"Mon. Is he well shipped?
Cas. His bark is stoutly timbered, and his pilot
Of very expert and approved allowance:
Therefore my hopes, not surfeited to death,
Stand in bold cure.
Within. A sail! a sail!
Cas. What noise?
Fourth Gent. The town is empty: on the brow o' th' hill
Stand ranks of people,--and they cry, A sail!"
Then, my Lords," said Constantine, as a council of war had assembled in the Great Audience Hall of the palace, "that powder has failed."
"It has as good as failed, sire," said the Great Logothete. "At my bastion they have not fired more than twenty or thirty shots this morning--and now I have absolutely none at all."
"It is not quite so bad with me," said Justiniani; "but I do not think I have five barrels left--and we are so exposed at S. Romanus's Tower that we can hardly hope to beat them off without fire-arms."
"For me," said Phranza, "we did some execution early in the morning at the Adrianople bastion--but we have been forced to be idle all the forenoon, for we are reduced to a barrel and a half."
"It is strange beyond admiration what can have happened to the fleet," said Constantine:--"sometimes I begin to fear that it is cut off altogether: certain it is that, if it be not, De Rushton could never have reached it,--he would have made the attempt at all risks."
"If we are thus idle another day, sire," said Justiniani, "the Infidels will try a general assault: it is only the good service of our cannon that has kept them off hitherto."
"The wind is perfectly fair for their arrival," said Lucas Notaras. "I have marked it especially; last week it was principally east and north-east, so that they would have been pretty well wind-bound,--then we had a day or two of perfect calm--but yesterday the wind shifted to the south-west, and to-day there is a steady gale from that quarter."
"The watchman has orders to report half-hourly: but the message has ever been the same," said the Proto-vestiare.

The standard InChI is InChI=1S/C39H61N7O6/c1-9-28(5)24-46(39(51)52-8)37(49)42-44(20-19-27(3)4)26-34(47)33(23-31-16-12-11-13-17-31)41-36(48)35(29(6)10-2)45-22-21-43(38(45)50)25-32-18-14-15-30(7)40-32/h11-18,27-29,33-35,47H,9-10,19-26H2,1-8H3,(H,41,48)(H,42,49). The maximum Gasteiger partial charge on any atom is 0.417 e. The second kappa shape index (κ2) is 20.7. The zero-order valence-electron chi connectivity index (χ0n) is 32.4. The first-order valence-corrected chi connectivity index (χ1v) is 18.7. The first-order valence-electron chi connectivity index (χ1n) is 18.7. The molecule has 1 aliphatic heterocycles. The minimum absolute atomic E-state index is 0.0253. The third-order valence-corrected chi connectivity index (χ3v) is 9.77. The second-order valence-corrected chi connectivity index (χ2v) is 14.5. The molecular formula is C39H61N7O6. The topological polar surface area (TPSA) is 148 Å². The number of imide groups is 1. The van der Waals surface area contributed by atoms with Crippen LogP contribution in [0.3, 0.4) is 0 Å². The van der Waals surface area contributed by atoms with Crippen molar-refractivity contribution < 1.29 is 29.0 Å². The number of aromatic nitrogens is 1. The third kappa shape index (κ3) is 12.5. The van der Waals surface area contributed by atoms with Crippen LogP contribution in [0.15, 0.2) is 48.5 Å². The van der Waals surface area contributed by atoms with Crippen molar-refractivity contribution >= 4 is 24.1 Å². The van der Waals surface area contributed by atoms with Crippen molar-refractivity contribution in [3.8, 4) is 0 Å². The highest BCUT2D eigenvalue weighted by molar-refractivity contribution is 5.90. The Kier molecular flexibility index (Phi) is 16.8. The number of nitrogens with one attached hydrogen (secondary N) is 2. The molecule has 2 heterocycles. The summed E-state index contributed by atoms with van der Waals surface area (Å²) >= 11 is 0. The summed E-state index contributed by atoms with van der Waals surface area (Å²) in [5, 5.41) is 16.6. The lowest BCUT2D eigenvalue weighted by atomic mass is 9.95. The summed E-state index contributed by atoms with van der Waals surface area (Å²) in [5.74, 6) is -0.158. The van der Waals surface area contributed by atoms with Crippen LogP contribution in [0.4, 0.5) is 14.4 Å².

"Ay," replied the Emperor: "and the question now is, whether to risk another adventurer. It is ten days since we despatched the Great Acolyth: he might have had ample time to return--to say nothing of the chance that the fleet might have sailed before his arrival."
"What is the precise number of men that we expect?" inquired the Curopalata. [Curopalata: this dignity, which answered to that of Count of the Palace in the West, assumed its importance, if not its name, under Leo the Philosopher. At its first origin, the Commander of the Life Guards was so denominated. Af the time of which we are writing, as so many other titles of dignity in the Byzantine Court, it was a mere sinecure.]
"Each of the Genoese vessels," replied Justiniani, "is to bring two hundred men at arms, and a hundred barrels of gunpowder. Then there will be a good cargo of wheat, barley, rye, wine, oil, and cheese."
"The Imperial vessel's cargo," said the Emperor, "must depend on its good fortune among the Islands,---but I look for more provisions and fewer men in her, than in the rest."
At this moment, one of the guards approached the Emperor, saying--
"May it please your Majesty, the watchman on S. Michael's Tower thinks that lie can make out some vessels to sea--but whether our fleet or not, he dare not say."
"Follow me, my Lords,--let us see for ourselves." And led by Constantine, the whole party passed along one of the corridors of the palace, till they reached the foot of the tower in question, and began to ascend the winding staircase.
And a magnificent view it was that presented itself to them when they stood on the balcony. The city, squares, domes, fountains, gardens, streets,--stretched at their feet like a map: the Golden Horn winding along like a silver river under its walls,--the fair houses and rich gardens of Galata beyond, to the north-eastj--the innumerable parties of Turks, in the trenches under the walls, in dark squares, in long lines, the tents, the banners, and cavalry, the single horsemen hurrying across the plain on some message--the advance of a solitary body of infantry,--here and there a white wreath of smoke, followed by the boom of a cannon--huge machines of destruction, stretching out their long thin arms, as if bearing witness, like gaunt preachers, of the impending ruin of the city: beyond all this again blue hills and green plains, stretching on and on and on, till limited at last by the dark ridge of the Balkan. Seaward, the eye ranged over the enormous mass of S. Sophia, over the black vessels that thronged the Bosporus, on to the cypress groves of Chal-cedon, the long narrow strait,--the interminable Fontus, and the lovely hills of Mysia and Bithynia.
But not one eye lingered on any part of this wonderful landscape eastward: every face was instantly turned, with intense and protracted gaze, down the Sea of Marmora,--to where Cyzicus and Proconnesus seemed to touch the European shore, and to shut out further view.
"What do you make out, Theophylact?" inquired the Emperor, hurriedly.